Marija: Coming to ILBE Studios I started to get acquainted with the world of editing in animation, which was unknown to me until then. What I would single out as the biggest difference is the order of actions in the process of creating an animated series. In practice, we edit the animation before it is animated.

That means that, along with the storyboard artists and directors, we have much more control over the content, form, and internal rhythm of the frame, and we tend to make the animatics a precise blueprint for the animator to animate. If I could describe the editing of a documentary film as putting together a puzzle, the editing of an animated series would be the creation of a puzzle, where we explore our analytical and creative skills in a new way.

Anđelka, what do you consider to be the key factor responsible for the commercial success of the Puffins Impossible series?

Anđelka: At first, I thought it would be a collaboration with Johnny Depp, who lent his voice and character to the main character, Johnny Puff. However, since the same actor lent his voice to the same character in the series Puffins, of which the Puffins Impossible series is a spin-off and which exceeded the results and viewership of its predecessor series, I think it is a question of the quality of performance contributed by our artists under the supervisor and showrunnerof the series, Peter Nalli.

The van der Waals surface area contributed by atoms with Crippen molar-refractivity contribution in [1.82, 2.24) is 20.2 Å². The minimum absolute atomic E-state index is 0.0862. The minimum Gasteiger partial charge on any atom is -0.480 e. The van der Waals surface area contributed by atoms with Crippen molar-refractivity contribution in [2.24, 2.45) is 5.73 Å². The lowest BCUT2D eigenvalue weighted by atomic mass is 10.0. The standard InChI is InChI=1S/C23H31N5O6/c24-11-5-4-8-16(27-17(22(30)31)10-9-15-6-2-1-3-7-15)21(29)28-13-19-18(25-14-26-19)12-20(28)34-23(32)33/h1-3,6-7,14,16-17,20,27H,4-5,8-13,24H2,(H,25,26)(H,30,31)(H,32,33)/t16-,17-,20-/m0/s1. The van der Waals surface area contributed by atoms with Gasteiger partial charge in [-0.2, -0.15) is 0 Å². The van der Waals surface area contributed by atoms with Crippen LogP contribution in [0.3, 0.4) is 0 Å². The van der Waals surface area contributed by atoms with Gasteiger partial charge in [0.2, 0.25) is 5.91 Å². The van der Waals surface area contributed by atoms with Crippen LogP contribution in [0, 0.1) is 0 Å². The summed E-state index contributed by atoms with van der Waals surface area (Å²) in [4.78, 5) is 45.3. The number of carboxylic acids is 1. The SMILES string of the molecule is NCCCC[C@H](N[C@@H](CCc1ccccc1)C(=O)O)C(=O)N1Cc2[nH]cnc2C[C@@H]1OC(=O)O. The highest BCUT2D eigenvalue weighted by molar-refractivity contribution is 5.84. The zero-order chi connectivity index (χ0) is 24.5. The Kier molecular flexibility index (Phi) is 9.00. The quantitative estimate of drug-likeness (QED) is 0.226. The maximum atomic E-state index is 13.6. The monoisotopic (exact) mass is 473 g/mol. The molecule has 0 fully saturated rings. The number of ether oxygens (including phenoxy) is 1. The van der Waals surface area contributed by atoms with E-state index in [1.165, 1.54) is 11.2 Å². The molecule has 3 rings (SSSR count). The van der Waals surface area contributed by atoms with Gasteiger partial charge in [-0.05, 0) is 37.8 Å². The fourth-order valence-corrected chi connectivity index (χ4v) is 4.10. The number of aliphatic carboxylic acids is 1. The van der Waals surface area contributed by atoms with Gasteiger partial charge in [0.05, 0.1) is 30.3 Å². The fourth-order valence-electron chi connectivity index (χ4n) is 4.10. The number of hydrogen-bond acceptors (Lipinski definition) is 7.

A lot of attention was put into the creation of the pipeline, aesthetics, and story, and this was not given up even in the production of promotional materials. We strive for perfection. Our local artists are outstanding directors, as well as outstanding draftsmen, animators, generalists, composers, and editors. Simply put, our school, talent, passion for work, willingness to learn and improve, as well as dedication to what we do in each segment, gave that final touch and were the icing on the cake that ensured the great success of the series. I was very proud to finally see all our names on the big screen at your festival! Thank you for that.

Kristina and Maria, in your experience, how close is animation to art, and what do you see as its main advantages over other expressions?